Show simple item record

dc.contributor.authorLu, M.
dc.contributor.authorHamamura, Takeshi
dc.contributor.authorChan, Y.
dc.identifier.citationLu, M. and Hamamura, T. and Chan, Y. 2017. International migration and social pain responses. Personality and Individual Differences. 109: pp. 137-141.

International migration, arguably one of the most challenging life events, is an increasingly common psychological experience in the globalizing world. One novel approach in theorizing about wide-ranging psychological implications associated with international migration is to consider its effect in thwarting basic psychological needs. The focus of the current research is on a thwarted sense of control that migrants experience in their adjustment to a host society and its association with heightening pain responses. Among foreign-born residents in Canada (Study 1) and the United States (Study 2), a negative association was found between the participants’ identification with the host culture and their social pain responses. Study 2 supported the role of a diminished sense of control in mediating this association.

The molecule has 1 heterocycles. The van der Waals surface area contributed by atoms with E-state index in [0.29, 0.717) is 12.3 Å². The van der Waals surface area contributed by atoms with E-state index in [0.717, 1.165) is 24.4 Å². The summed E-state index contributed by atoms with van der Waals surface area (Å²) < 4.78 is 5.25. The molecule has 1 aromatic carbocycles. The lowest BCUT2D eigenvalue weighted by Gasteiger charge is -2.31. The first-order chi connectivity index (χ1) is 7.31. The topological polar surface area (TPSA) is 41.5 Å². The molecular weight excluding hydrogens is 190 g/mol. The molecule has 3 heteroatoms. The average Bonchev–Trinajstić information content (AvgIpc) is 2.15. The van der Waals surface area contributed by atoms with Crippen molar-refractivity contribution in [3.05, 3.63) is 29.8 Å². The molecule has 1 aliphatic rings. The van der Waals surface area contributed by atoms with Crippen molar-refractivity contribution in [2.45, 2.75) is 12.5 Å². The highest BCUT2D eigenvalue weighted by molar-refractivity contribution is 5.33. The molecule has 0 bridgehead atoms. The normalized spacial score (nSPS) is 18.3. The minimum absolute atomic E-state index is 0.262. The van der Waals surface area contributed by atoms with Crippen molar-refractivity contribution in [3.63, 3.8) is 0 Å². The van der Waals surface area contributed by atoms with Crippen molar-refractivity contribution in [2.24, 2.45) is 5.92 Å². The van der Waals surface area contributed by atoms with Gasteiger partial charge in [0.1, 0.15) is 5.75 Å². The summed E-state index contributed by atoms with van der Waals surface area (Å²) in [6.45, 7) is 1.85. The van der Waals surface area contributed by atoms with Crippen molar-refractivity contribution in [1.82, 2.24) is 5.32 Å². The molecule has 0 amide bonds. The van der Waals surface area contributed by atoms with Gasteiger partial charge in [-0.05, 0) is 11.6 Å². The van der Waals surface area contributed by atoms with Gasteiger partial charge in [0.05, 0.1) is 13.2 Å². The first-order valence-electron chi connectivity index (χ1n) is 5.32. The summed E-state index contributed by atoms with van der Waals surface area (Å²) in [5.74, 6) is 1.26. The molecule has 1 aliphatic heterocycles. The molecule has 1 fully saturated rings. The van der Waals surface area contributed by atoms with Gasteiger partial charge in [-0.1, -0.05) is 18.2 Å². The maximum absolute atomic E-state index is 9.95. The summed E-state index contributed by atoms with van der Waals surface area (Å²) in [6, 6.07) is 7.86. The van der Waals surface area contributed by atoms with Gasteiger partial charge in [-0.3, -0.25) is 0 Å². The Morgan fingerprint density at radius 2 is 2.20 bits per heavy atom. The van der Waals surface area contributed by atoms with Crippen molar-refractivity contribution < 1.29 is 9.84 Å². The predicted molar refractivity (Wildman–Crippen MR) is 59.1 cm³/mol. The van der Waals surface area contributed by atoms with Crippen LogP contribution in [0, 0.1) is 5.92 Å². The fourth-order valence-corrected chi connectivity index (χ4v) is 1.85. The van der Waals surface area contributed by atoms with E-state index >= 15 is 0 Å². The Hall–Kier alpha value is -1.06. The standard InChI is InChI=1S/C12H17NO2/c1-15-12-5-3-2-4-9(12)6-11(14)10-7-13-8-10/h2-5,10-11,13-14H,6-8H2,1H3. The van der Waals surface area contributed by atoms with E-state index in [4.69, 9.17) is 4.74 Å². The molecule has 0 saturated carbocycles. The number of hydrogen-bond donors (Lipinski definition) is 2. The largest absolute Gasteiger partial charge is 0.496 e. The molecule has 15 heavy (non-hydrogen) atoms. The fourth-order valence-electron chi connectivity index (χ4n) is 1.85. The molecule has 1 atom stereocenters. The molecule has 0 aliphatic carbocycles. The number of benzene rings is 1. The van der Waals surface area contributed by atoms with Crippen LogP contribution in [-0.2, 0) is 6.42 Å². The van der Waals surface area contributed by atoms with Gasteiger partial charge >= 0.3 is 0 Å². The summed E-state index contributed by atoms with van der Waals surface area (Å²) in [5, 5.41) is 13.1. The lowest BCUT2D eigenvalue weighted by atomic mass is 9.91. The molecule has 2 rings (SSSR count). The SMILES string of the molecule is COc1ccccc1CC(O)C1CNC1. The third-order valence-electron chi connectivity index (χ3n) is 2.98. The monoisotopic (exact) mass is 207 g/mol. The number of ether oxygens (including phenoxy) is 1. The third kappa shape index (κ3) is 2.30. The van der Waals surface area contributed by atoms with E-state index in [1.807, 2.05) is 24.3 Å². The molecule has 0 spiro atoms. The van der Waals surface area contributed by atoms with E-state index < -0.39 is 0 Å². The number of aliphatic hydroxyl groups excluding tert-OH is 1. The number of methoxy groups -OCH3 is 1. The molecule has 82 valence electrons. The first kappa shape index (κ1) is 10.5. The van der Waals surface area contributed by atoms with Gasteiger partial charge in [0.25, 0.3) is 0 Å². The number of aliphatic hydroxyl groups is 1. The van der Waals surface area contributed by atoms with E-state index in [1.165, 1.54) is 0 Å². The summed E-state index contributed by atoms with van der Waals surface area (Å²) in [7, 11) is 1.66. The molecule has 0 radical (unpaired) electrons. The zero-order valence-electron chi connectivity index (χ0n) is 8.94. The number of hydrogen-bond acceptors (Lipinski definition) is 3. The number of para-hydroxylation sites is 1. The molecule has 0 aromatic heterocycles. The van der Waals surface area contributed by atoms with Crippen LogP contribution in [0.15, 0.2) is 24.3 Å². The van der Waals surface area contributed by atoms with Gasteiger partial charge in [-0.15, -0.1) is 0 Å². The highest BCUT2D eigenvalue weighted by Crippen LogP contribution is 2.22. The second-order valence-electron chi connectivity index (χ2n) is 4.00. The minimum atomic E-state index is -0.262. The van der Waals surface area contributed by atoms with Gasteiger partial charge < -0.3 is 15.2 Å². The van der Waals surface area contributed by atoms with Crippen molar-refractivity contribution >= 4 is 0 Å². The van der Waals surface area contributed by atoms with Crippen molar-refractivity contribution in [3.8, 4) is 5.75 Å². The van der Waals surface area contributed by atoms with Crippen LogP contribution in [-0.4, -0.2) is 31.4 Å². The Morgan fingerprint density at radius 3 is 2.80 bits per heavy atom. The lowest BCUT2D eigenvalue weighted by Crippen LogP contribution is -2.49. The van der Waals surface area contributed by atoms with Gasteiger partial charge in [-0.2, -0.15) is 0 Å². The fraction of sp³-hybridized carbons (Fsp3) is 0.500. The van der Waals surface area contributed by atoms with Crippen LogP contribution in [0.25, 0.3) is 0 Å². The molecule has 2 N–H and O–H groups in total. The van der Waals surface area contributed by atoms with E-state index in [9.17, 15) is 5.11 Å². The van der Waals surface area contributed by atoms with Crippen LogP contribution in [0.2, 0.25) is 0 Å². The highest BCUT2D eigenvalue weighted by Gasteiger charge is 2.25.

dc.publisherPergamon Press
dc.titleInternational migration and social pain responses
dc.typeJournal Article
dcterms.source.titlePersonality and Individual Differences
curtin.departmentSchool of Psychology and Speech Pathology
curtin.accessStatusFulltext not available

Files in this item


There are no files associated with this item.

This item appears in the following Collection(s)

Show simple item record